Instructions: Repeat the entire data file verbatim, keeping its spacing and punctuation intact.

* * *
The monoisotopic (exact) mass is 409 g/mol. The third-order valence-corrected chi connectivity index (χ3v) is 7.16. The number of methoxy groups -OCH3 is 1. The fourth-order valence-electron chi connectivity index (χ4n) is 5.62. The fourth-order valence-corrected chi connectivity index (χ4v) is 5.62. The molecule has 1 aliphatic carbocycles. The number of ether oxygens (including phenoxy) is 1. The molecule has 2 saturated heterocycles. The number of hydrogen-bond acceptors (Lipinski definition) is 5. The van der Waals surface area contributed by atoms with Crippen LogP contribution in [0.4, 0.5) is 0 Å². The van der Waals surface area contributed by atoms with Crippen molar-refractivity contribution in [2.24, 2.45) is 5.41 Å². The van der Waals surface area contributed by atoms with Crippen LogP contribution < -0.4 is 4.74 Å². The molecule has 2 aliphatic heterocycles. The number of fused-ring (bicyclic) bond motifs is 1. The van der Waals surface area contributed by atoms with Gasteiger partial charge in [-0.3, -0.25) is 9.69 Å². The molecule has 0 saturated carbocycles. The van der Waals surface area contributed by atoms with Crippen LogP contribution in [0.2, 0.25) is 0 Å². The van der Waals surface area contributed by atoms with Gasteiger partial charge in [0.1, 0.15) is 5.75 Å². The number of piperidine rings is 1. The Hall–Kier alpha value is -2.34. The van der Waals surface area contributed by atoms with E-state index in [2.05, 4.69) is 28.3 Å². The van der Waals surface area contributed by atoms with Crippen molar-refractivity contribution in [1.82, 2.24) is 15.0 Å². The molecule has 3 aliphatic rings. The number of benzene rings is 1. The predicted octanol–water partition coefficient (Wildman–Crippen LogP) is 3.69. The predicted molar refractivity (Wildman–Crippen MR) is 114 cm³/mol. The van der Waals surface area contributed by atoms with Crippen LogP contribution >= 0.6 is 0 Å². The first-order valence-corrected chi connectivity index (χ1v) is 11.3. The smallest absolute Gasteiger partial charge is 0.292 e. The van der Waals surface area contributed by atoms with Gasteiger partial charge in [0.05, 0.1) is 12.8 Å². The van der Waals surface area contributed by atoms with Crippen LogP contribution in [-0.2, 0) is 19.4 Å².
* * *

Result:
The monoisotopic (exact) mass is 409 g/mol. The third-order valence-corrected chi connectivity index (χ3v) is 7.16. The number of methoxy groups -OCH3 is 1. The fourth-order valence-electron chi connectivity index (χ4n) is 5.62. The fourth-order valence-corrected chi connectivity index (χ4v) is 5.62. The molecule has 1 aliphatic carbocycles. The number of ether oxygens (including phenoxy) is 1. The molecule has 2 saturated heterocycles. The number of hydrogen-bond acceptors (Lipinski definition) is 5. The van der Waals surface area contributed by atoms with Crippen LogP contribution in [0.4, 0.5) is 0 Å². The van der Waals surface area contributed by atoms with Crippen molar-refractivity contribution in [2.24, 2.45) is 5.41 Å². The van der Waals surface area contributed by atoms with Crippen LogP contribution < -0.4 is 4.74 Å². The molecule has 2 aliphatic heterocycles. The number of fused-ring (bicyclic) bond motifs is 1. The van der Waals surface area contributed by atoms with Gasteiger partial charge in [-0.3, -0.25) is 9.69 Å². The molecule has 0 saturated carbocycles. The van der Waals surface area contributed by atoms with Crippen LogP contribution in [0.2, 0.25) is 0 Å². The van der Waals surface area contributed by atoms with Gasteiger partial charge in [0.1, 0.15) is 5.75 Å². The number of piperidine rings is 1. The Hall–Kier alpha value is -2.34. The van der Waals surface area contributed by atoms with E-state index in [2.05, 4.69) is 28.3 Å². The van der Waals surface area contributed by atoms with Crippen molar-refractivity contribution in [1.82, 2.24) is 15.0 Å². The molecule has 3 aliphatic rings. The number of benzene rings is 1. The predicted octanol–water partition coefficient (Wildman–Crippen LogP) is 3.69. The predicted molar refractivity (Wildman–Crippen MR) is 114 cm³/mol. The van der Waals surface area contributed by atoms with Crippen LogP contribution >= 0.6 is 0 Å². The first-order valence-corrected chi connectivity index (χ1v) is 11.3. The smallest absolute Gasteiger partial charge is 0.292 e. The van der Waals surface area contributed by atoms with Gasteiger partial charge in [0.05, 0.1) is 12.8 Å². The van der Waals surface area contributed by atoms with Crippen LogP contribution in [-0.2, 0) is 19.4 Å².